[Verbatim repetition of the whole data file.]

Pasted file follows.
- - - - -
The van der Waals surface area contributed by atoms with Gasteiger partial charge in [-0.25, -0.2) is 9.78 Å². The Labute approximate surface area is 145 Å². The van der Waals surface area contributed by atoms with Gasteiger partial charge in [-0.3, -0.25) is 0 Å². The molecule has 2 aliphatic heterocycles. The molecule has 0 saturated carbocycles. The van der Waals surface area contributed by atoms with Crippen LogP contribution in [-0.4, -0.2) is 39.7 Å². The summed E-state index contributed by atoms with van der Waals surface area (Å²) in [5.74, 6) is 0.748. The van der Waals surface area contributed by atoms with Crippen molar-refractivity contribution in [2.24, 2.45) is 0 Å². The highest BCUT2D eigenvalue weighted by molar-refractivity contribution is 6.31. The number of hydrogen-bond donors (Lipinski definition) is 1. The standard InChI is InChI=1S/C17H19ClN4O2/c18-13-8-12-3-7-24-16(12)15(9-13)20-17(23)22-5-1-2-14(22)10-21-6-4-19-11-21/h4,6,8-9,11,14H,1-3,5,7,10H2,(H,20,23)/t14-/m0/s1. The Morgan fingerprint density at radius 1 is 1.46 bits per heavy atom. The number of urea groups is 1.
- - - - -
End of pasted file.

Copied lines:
The van der Waals surface area contributed by atoms with Gasteiger partial charge in [-0.25, -0.2) is 9.78 Å². The Labute approximate surface area is 145 Å². The van der Waals surface area contributed by atoms with Gasteiger partial charge in [-0.3, -0.25) is 0 Å². The molecule has 2 aliphatic heterocycles. The molecule has 0 saturated carbocycles. The van der Waals surface area contributed by atoms with Crippen LogP contribution in [-0.4, -0.2) is 39.7 Å². The summed E-state index contributed by atoms with van der Waals surface area (Å²) in [5.74, 6) is 0.748. The van der Waals surface area contributed by atoms with Crippen molar-refractivity contribution in [2.24, 2.45) is 0 Å². The highest BCUT2D eigenvalue weighted by molar-refractivity contribution is 6.31. The number of hydrogen-bond donors (Lipinski definition) is 1. The standard InChI is InChI=1S/C17H19ClN4O2/c18-13-8-12-3-7-24-16(12)15(9-13)20-17(23)22-5-1-2-14(22)10-21-6-4-19-11-21/h4,6,8-9,11,14H,1-3,5,7,10H2,(H,20,23)/t14-/m0/s1. The Morgan fingerprint density at radius 1 is 1.46 bits per heavy atom. The number of urea groups is 1.